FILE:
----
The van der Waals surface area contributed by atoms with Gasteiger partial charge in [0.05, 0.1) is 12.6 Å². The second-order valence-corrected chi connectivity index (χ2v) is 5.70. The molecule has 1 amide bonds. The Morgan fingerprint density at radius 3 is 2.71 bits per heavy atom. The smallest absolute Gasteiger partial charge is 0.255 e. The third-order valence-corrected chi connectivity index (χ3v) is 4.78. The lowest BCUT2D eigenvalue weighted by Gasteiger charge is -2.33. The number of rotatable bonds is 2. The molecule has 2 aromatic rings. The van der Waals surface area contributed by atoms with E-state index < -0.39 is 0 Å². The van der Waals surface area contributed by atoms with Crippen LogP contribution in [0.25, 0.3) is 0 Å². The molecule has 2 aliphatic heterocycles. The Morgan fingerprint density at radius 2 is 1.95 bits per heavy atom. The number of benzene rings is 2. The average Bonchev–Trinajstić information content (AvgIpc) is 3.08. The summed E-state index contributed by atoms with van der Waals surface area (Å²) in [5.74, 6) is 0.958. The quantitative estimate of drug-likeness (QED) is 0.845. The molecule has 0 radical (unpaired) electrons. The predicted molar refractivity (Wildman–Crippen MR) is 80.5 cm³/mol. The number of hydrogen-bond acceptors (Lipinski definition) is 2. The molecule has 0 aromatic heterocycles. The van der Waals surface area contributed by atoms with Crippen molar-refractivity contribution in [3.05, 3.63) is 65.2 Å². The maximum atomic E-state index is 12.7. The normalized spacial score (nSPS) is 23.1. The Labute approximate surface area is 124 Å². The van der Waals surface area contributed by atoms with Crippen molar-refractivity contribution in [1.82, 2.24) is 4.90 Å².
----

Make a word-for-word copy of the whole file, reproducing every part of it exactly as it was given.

The van der Waals surface area contributed by atoms with Gasteiger partial charge in [0.05, 0.1) is 12.6 Å². The second-order valence-corrected chi connectivity index (χ2v) is 5.70. The molecule has 1 amide bonds. The Morgan fingerprint density at radius 3 is 2.71 bits per heavy atom. The smallest absolute Gasteiger partial charge is 0.255 e. The third-order valence-corrected chi connectivity index (χ3v) is 4.78. The lowest BCUT2D eigenvalue weighted by Gasteiger charge is -2.33. The number of rotatable bonds is 2. The molecule has 2 aromatic rings. The van der Waals surface area contributed by atoms with E-state index < -0.39 is 0 Å². The van der Waals surface area contributed by atoms with Crippen LogP contribution in [0.25, 0.3) is 0 Å². The molecule has 2 aliphatic heterocycles. The Morgan fingerprint density at radius 2 is 1.95 bits per heavy atom. The number of benzene rings is 2. The average Bonchev–Trinajstić information content (AvgIpc) is 3.08. The summed E-state index contributed by atoms with van der Waals surface area (Å²) in [5.74, 6) is 0.958. The quantitative estimate of drug-likeness (QED) is 0.845. The molecule has 0 radical (unpaired) electrons. The predicted molar refractivity (Wildman–Crippen MR) is 80.5 cm³/mol. The number of hydrogen-bond acceptors (Lipinski definition) is 2. The molecule has 0 aromatic heterocycles. The van der Waals surface area contributed by atoms with Crippen molar-refractivity contribution in [3.05, 3.63) is 65.2 Å². The maximum atomic E-state index is 12.7. The normalized spacial score (nSPS) is 23.1. The Labute approximate surface area is 124 Å². The van der Waals surface area contributed by atoms with Crippen molar-refractivity contribution in [1.82, 2.24) is 4.90 Å².